In the preface to Wings, playwright Arthur Kopit emphasises the scientific knowledge required to direct this play, and the understanding of brain trauma that he wants to underpin each production. Perhaps conversely, the production notes focus on the sea of confusion and uncertainty Wings wishes to evoke. Trauma is uncertain, often unreal, but, perhaps, in a production where Emily Stilson (Juliet Stevenson) spends so much time impressively spinning above the stage, it would have been good to keep her feet on the ground just a little more.
Emily is reading, onstage, before the play starts, a spot of quiet contemplation in the midst of the audience melee of sound, which is heightened by chatter piped in through the speakers. She is a half-noticed contrast to the whirling, manic presence she becomes, and perhaps a nod to the way our own brains, largely untroubled, make the connections between sound and meaning: a process only noticeable when something has gone wrong.
There is no interval in Wings. This is an unbroken entry into her world, and it is one that seeks to be entirely immersive. Stevenson’s beginning speech is barely audible; she is almost entirely obscured by projections onto translucent drapes, discordant sound blurring her words. It is all a bit much at times – a bit self-consciously Art School – but, thankfully, it is not used overmuch. The most effective use of lighting comes with the blinding flashing lights, leading several audience members to flinch back from the stage alongside Emily. It is this actual discomfort, rather than lazily invoked chaos, that comes the closest to depicting the trauma of a stroke.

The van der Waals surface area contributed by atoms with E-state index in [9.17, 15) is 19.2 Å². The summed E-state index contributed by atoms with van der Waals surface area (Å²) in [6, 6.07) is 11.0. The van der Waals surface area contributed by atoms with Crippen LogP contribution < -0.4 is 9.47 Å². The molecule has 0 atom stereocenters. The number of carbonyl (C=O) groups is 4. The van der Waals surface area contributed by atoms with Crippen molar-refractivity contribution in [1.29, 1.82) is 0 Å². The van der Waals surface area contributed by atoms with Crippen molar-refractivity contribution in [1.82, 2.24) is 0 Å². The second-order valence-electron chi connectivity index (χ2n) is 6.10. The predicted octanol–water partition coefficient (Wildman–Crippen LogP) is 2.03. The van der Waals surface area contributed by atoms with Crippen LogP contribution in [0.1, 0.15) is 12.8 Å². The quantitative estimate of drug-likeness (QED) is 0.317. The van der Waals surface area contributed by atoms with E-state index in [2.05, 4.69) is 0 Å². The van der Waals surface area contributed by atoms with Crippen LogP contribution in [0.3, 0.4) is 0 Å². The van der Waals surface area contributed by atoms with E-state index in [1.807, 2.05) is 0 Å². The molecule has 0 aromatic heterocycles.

The play is at its strongest when Emily is alone, none of the flashy theatrics obscuring Stevenson’s performance. In one moment, she dangles above the stage (the amount of core strength required throughout is truly astonishing) illuminated by a single spotlight, her four shadows haunting, searching figures on the walls. The fragmentation of language incurred by her stroke works best during explorations of grief, bringing a slightly different dimension to the reflections, slightly reminiscent of Eimear McBride.
There are fleeting moments of humour with doctors and other patients: Kelle Bryan is particularly charming as Billy, and Lorna Brown’s Amy is an immensely comforting presence. Wings is strongest when it takes Amy’s own advice, and slows down; when Emily moves beyond the gliding, shifting stage, and transcends the staged world to become something a little lighter, a little more free.